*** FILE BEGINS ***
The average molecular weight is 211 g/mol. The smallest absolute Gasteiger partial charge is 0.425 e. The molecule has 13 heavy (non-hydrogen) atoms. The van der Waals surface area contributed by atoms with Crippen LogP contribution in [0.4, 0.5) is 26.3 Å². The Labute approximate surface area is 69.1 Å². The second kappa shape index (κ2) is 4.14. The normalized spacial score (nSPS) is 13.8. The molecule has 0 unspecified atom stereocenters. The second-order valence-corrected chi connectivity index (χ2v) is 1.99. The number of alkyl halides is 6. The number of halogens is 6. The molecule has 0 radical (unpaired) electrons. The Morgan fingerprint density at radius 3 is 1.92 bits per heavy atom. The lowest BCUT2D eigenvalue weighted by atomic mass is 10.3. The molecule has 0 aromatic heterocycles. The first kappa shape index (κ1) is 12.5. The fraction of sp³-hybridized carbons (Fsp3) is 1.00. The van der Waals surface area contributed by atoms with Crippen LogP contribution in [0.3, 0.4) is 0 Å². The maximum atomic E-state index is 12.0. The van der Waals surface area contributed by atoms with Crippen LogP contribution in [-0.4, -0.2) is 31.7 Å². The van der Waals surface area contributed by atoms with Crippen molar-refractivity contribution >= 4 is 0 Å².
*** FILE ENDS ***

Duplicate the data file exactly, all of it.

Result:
The average molecular weight is 211 g/mol. The smallest absolute Gasteiger partial charge is 0.425 e. The molecule has 13 heavy (non-hydrogen) atoms. The van der Waals surface area contributed by atoms with Crippen LogP contribution in [0.4, 0.5) is 26.3 Å². The Labute approximate surface area is 69.1 Å². The second kappa shape index (κ2) is 4.14. The normalized spacial score (nSPS) is 13.8. The molecule has 0 unspecified atom stereocenters. The second-order valence-corrected chi connectivity index (χ2v) is 1.99. The number of alkyl halides is 6. The number of halogens is 6. The molecule has 0 radical (unpaired) electrons. The Morgan fingerprint density at radius 3 is 1.92 bits per heavy atom. The lowest BCUT2D eigenvalue weighted by atomic mass is 10.3. The molecule has 0 aromatic heterocycles. The first kappa shape index (κ1) is 12.5. The fraction of sp³-hybridized carbons (Fsp3) is 1.00. The van der Waals surface area contributed by atoms with Crippen LogP contribution in [0.3, 0.4) is 0 Å². The maximum atomic E-state index is 12.0. The van der Waals surface area contributed by atoms with Crippen LogP contribution in [-0.4, -0.2) is 31.7 Å². The van der Waals surface area contributed by atoms with Crippen molar-refractivity contribution >= 4 is 0 Å².